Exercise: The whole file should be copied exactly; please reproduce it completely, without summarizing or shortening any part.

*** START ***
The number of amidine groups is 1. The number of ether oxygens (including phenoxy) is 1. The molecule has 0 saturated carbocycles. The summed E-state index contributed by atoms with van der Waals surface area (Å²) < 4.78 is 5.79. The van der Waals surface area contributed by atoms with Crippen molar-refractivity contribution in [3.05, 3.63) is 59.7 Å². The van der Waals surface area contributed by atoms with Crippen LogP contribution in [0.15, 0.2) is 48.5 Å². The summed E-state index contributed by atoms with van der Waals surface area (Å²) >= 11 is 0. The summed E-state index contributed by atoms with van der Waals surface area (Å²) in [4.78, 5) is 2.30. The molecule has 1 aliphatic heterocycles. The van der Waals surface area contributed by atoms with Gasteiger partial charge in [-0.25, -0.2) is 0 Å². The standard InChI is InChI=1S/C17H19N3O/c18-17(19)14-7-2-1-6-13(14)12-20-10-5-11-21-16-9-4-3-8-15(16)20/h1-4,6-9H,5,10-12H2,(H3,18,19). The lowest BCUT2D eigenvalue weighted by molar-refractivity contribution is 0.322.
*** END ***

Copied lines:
The number of amidine groups is 1. The number of ether oxygens (including phenoxy) is 1. The molecule has 0 saturated carbocycles. The summed E-state index contributed by atoms with van der Waals surface area (Å²) < 4.78 is 5.79. The van der Waals surface area contributed by atoms with Crippen molar-refractivity contribution in [3.05, 3.63) is 59.7 Å². The van der Waals surface area contributed by atoms with Crippen LogP contribution in [0.15, 0.2) is 48.5 Å². The summed E-state index contributed by atoms with van der Waals surface area (Å²) >= 11 is 0. The summed E-state index contributed by atoms with van der Waals surface area (Å²) in [4.78, 5) is 2.30. The molecule has 1 aliphatic heterocycles. The van der Waals surface area contributed by atoms with Gasteiger partial charge in [-0.25, -0.2) is 0 Å². The standard InChI is InChI=1S/C17H19N3O/c18-17(19)14-7-2-1-6-13(14)12-20-10-5-11-21-16-9-4-3-8-15(16)20/h1-4,6-9H,5,10-12H2,(H3,18,19). The lowest BCUT2D eigenvalue weighted by molar-refractivity contribution is 0.322.